Some rights reserved by, under Creative Commons

Friday, August 08, 2014

UNDO-ing Plastic: At The Source

As I've been documenting just one small corner of our problems with plastic pollution — the fact of the vast patches of plastic garbage in the world's oceans — it's equally important to keep the focus on solutions.

They do exist (Bucky Fuller said so), and while we don't expect any particular new deconstruction of technology to restore the planet back to Eden overnight, it's almost always a much better use of our time and attention to be part of a solution.  That's even if its effect is no more than a nudge in the right direction (which, let's be realistic, may be the best we can expect at this point).

But it is still worth doing – any part of the right direction feels better than just moving further into the wrong ones.

Trying to address the source of the problem is usually a good way to go.  So here is just such an effort:

The "Think Beyond Plastic Business Accelerator," in Menlo Park, California, (of course,) calls itself the world’s first such incubator to focus on eliminating plastic pollution.  The company helps startups to develop affordable, sustainable alternatives to plastic, meeting the specific needs of large companies.
"Plastic may be toxic, and it lasts forever, but it’s also extremely convenient.  ...If you want companies to stop using plastic, you need to offer viable alternatives—and provide assistance to the startups coming up with them."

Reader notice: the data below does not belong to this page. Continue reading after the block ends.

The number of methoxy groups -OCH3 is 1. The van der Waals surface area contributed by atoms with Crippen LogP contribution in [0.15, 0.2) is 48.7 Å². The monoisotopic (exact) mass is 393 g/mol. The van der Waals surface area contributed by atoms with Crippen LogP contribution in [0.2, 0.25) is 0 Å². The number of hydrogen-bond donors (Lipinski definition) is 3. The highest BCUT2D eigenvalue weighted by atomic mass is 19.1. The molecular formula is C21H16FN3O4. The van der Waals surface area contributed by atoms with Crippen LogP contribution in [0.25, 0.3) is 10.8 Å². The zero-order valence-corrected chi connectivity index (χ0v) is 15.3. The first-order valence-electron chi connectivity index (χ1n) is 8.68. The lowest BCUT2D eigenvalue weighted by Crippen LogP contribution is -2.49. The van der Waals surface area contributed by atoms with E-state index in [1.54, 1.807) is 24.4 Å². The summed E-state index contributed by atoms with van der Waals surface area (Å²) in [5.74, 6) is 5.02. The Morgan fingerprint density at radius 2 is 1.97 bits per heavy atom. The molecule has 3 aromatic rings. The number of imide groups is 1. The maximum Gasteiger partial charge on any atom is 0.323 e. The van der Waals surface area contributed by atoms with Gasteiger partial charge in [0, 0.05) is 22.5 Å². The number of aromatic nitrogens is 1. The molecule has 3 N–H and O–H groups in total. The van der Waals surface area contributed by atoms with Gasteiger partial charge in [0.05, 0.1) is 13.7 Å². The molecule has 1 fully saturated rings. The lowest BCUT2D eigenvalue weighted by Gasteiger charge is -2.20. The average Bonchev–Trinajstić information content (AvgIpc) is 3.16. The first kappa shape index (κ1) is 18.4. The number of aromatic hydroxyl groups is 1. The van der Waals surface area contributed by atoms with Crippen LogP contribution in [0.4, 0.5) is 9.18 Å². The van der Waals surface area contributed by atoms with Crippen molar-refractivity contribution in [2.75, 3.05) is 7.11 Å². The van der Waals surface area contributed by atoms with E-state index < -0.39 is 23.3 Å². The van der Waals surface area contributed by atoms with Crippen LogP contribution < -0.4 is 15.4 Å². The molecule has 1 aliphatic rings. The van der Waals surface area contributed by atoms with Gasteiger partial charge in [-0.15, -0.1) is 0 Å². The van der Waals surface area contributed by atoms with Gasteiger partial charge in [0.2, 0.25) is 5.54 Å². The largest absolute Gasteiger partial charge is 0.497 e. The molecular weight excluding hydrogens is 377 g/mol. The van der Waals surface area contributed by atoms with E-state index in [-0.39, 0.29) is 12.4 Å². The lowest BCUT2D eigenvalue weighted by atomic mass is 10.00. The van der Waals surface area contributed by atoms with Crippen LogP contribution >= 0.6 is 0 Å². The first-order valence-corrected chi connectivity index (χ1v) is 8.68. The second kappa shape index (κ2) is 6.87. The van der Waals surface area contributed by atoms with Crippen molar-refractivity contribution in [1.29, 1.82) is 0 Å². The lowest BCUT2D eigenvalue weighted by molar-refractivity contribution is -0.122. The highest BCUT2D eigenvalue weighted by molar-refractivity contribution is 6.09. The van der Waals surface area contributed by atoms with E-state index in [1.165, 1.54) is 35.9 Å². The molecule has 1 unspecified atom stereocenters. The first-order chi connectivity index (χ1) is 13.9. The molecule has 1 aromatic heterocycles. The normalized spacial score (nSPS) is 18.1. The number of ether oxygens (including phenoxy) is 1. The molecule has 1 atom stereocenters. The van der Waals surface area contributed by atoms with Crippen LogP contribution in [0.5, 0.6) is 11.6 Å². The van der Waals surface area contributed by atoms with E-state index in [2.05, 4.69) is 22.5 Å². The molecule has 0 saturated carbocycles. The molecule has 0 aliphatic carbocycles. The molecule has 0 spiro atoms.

"A NewBusiness Accelerator Takes on Plastic Pollution"
By Caroline Winter, Businessweek, July 14, 2014

Wednesday, July 23, 2014

'Fun Facts' About The Great Pacific Garbage Patch & Co.

Continuing from the previous post, a few interesting items from the Wikipedia page on the "Great Pacific garbage patch" and its four fellow mid-ocean dumps around the globe:

  • The Great Pacific garbage patch was predicted in a 1988 paper published by the National Oceanic and Atmospheric Administration (NOAA) of the United States. 
  • Charles J. Moore, returning home through the North Pacific Gyre after competing in the Transpac sailing race in 1997, came upon an enormous stretch of floating debris.
  • It consists primarily of submerged, suspended concentrations of often-microscopic particles in the upper water column, which, in one of many effects, fish consume as they feed on their normal menu… and those plastic micro-bits migrate all the way up the food chain.

Tuesday, July 22, 2014

The OceanS' Floating Garbage PatcheS – Yes, it's worse than you thought